Andrew Higgins ends his New York Times piece about food as a barometer of the European Union's enduring cultural divisions with this observation:
Some French fans of horse meat are hoping that the fuss could add a frisson of excitement to eating horses and help lift the stigma from a fare that, even in France and Belgium, is generally viewed as old-fashioned and uncool. Several popular Paris restaurants are reported to be interested in adding horse to their menus.
Make it organic and locate a euphemism, and we may have a deal.
Ever since the European "horse meat in my Whopper" scandal broke, I've been thinking back to a couple of magazine pieces written by John Ed Pearce in the late 1980's in the CJ's old Sunday magazine, in which the perennial curmudgeon sought to offend every dog lover in the metro area by professing the culinary potential (and cultural relativity) of Bowser Burgoo and other canine dishes. Folks were plenty steamed, but really, aren't parts just parts once you've resolved to eat meat?
In an era of foodie-ism, the literal hot dog is an idea whose time finally may have come, although some eaters are ready for a systemic counter-revolution, as considered in this Guardian essay from the fall of 2012. The excerpt below makes reference to The Trip, which the Confidential household viewed last year. Poole's essay is lengthy, but well worth the time, so put some civet coffee in the Ikea press pot, and enjoy a good read.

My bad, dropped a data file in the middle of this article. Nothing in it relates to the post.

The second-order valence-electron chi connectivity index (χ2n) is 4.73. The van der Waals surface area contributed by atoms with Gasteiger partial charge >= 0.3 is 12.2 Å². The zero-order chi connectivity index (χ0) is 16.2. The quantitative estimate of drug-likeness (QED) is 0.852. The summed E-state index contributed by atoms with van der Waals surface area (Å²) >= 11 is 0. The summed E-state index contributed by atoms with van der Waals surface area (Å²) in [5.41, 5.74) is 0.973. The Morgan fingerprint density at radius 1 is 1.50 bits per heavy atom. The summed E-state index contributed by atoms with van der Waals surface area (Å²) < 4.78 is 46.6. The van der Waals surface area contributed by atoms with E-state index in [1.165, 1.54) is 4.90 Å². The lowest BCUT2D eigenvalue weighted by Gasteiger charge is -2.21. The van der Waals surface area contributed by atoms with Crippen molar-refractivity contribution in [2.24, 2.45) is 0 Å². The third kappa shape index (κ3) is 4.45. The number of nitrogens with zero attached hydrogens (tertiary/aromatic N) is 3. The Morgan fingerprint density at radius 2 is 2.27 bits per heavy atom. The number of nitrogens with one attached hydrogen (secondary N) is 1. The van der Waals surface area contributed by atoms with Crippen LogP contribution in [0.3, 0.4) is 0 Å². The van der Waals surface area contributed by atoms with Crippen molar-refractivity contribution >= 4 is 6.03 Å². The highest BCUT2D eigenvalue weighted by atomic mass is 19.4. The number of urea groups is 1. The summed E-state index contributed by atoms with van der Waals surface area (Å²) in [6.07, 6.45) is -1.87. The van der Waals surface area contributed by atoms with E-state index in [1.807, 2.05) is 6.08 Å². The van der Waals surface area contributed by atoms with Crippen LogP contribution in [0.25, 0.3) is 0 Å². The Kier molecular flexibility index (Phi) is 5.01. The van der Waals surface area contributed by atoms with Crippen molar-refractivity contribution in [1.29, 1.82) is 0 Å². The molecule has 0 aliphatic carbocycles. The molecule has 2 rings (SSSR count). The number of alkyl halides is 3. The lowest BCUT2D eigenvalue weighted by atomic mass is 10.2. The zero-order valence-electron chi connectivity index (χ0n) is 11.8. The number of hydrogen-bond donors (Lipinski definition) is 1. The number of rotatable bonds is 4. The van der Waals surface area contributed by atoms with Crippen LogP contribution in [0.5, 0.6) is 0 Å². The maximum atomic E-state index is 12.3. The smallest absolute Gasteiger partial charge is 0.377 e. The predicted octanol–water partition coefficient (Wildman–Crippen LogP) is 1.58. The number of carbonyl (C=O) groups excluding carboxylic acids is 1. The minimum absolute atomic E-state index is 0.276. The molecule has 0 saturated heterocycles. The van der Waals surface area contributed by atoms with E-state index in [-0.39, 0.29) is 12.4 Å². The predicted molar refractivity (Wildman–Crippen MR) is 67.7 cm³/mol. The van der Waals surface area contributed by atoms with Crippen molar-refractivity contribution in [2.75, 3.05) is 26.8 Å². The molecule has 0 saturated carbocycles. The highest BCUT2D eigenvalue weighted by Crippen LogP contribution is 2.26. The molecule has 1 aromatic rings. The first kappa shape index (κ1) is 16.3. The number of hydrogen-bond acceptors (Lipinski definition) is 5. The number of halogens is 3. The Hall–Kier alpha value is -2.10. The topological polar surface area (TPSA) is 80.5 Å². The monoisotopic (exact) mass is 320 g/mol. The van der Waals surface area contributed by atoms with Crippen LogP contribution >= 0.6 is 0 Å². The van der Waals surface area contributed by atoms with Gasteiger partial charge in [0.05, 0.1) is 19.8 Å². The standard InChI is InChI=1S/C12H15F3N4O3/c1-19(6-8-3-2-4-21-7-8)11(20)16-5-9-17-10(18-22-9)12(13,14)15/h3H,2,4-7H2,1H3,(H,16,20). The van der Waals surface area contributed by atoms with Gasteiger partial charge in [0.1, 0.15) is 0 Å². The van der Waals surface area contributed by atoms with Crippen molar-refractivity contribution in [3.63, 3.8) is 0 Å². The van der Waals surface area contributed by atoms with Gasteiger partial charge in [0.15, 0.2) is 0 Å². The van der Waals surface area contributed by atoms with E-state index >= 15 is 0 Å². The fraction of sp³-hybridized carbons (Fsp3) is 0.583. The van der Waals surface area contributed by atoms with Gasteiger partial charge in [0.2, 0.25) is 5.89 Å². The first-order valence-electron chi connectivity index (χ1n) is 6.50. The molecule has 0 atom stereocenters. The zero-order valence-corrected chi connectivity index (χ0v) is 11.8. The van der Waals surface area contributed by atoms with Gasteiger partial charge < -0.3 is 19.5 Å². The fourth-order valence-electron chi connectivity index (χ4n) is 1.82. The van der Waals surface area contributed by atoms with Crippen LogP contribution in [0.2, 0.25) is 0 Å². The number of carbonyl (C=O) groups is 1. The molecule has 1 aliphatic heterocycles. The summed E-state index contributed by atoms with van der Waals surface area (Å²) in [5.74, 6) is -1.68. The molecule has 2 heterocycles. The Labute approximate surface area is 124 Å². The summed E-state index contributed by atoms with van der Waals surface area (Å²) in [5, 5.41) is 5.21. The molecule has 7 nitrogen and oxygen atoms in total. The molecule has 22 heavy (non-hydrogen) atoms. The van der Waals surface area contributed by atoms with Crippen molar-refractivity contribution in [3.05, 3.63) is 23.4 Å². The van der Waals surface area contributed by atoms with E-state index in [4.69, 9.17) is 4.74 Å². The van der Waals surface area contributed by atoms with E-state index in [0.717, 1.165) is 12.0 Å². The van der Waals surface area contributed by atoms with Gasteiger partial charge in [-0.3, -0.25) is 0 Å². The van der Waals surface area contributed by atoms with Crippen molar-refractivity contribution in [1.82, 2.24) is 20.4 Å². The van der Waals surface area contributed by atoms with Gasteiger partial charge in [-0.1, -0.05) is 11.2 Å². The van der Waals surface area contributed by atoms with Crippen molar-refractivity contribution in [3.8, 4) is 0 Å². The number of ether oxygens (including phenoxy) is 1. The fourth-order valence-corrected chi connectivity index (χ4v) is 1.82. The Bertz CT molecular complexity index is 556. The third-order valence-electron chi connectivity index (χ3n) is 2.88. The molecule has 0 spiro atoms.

Let's start the foodie backlash, by Steven Poole (Guardian)
Food is the new sex, drugs and religion. Cookery dominates the bestseller lists and TV schedules. Celebrity chefs have become lifestyle gurus and cooking is referred to as a high art. Steven Poole has had his fill of foodism.
... One thing I do know is that "brawn" is pâté made from a pig's head: the name is an obvious example of menu euphemism. Verbs tend to ascribe benign agency to the parts of a dead animal, as with the announcement by the waiter at L'Enclume who, in Steve Coogan and Rob Brydon's TV series The Trip, introduces a dish thus: "You've got some little manx queenies which are baby queen scallops. They're resting on grilled baby gem and parsley coulis as well as a light creamy horseradish sauce." When the waiter leaves, Brydon comments: "Rather optimistic to say they're 'resting'. Their days of resting have been and gone. They are dead."